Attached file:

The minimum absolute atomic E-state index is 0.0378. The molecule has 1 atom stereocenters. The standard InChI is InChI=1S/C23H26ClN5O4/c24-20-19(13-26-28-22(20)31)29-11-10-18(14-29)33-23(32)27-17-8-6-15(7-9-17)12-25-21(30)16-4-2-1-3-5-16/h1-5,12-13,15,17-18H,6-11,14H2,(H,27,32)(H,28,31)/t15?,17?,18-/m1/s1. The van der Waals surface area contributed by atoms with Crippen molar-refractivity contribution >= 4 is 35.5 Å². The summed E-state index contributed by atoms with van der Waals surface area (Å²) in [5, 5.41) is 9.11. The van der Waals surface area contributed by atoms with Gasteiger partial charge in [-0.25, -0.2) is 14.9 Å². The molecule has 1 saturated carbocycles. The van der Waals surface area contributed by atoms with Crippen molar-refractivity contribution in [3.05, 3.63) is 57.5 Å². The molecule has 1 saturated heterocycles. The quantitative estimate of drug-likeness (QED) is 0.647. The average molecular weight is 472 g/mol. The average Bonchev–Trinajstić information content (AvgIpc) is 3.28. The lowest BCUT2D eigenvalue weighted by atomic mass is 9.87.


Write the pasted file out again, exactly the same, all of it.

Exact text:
The minimum absolute atomic E-state index is 0.0378. The molecule has 1 atom stereocenters. The standard InChI is InChI=1S/C23H26ClN5O4/c24-20-19(13-26-28-22(20)31)29-11-10-18(14-29)33-23(32)27-17-8-6-15(7-9-17)12-25-21(30)16-4-2-1-3-5-16/h1-5,12-13,15,17-18H,6-11,14H2,(H,27,32)(H,28,31)/t15?,17?,18-/m1/s1. The van der Waals surface area contributed by atoms with Crippen molar-refractivity contribution >= 4 is 35.5 Å². The summed E-state index contributed by atoms with van der Waals surface area (Å²) in [5, 5.41) is 9.11. The van der Waals surface area contributed by atoms with Gasteiger partial charge in [-0.25, -0.2) is 14.9 Å². The molecule has 1 saturated carbocycles. The van der Waals surface area contributed by atoms with Crippen molar-refractivity contribution in [3.05, 3.63) is 57.5 Å². The molecule has 1 saturated heterocycles. The quantitative estimate of drug-likeness (QED) is 0.647. The average molecular weight is 472 g/mol. The average Bonchev–Trinajstić information content (AvgIpc) is 3.28. The lowest BCUT2D eigenvalue weighted by atomic mass is 9.87.